Just a few days short of Super Bowl Sunday, the U.S. Immigration and Customs Enforcement announced today it had seized 307 Web sites that either live-streamed sports or sold fake NFL paraphernalia.
The federal agents also arrested a Michigan man on criminal copyright infringement charges who allegedly operated nine of the streaming sites.
"While most people are focusing on whether the Patriots or Giants will win on Sunday, we at ICE have our sights on a different type of victory: defeating the international counterfeiting rings that illegally profit off of this event, the NFL, its players and sports fans," ICE Director John Morton said in a statement.
The initiative, dubbed "Operation Fake Sweep," was a partnership between ICE, NFL, U.S. Customs and Border Protection, U.S. Postal Inspection Service, Indianapolis Metropolitan Police Department, and the Indiana State Police.
One component of the sweep was to target Web sites allegedly dealing in counterfeiting and online piracy. The other part was going after manufacturers of fake "hard goods." Over the course of a few months, police and federal agents seized 65,262 phony Super Bowl-related memorabilia items in the "hard goods" sweep, which totaled $6.4 million.
"The NFL is committed to protecting fans and local businesses from being victimized by counterfeiters who are looking to profit illegally off of the public's enthusiasm for the NFL," NFL Vice President Anastasia Danias said in a statement.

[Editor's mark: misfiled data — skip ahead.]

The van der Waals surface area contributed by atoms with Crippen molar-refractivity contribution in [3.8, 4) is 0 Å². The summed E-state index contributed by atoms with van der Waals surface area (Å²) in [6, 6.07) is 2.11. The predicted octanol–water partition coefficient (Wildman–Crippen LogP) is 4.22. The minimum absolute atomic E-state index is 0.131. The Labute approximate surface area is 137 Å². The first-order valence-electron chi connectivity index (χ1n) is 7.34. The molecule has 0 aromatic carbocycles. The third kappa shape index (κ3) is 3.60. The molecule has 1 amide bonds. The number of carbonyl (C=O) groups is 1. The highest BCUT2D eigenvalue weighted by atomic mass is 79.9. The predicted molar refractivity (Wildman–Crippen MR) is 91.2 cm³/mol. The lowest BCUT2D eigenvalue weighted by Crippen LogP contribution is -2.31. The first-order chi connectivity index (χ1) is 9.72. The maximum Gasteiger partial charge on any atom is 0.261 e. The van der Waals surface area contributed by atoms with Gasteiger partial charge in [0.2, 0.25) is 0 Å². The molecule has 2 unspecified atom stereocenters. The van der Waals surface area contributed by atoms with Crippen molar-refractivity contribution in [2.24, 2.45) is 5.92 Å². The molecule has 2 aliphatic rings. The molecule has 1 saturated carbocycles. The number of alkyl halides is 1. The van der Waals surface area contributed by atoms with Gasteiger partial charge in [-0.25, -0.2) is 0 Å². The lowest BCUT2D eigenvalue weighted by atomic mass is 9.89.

According to ICE, 16 of the Web sites seized in the operation reportedly streamed live sport telecasts illegally, including Firstrowsports.tv, Firstrowsports.com, and Soccertvlive.net. The other 291 domain names were allegedly selling and distributing counterfeit merchandise. Now, when users visit these sites they are redirected to an ICE seizure notice.
The man arrested in "Operation Fake Sweep," Yonjo Quiroa, 28, of Comstock Park, Mich., is being charged with one count of criminal infringement. ICE says that he illegally operated nine Web sites that streamed live sporting and pay-per-view events from his home in Michigan.
"In sports, players must abide by rules of the game, and in life, individuals must follow the laws of the land," said Morton. "Our message is simple: abiding by intellectual property rights laws is not optional; it's the law."
Cracking down on Web sites that live-stream copyrighted material has been happening for years, but it seems the government is becoming increasingly more serious about it. Last March, the Obama administration proposed sweepingthat would make "illegal streaming" a federal felony and in June the U.S. Senate Judiciary Committee with the same proposal.
Operation Fake Sweep is part of a larger law enforcement initiative called "Operation In Our Sites," which has seized a total of 669 domain names since it launched in June 2010. According to ICE, Operation Fake Sweep will continue this weekend at Super Bowl events and venues throughout Indianapolis and the U.S.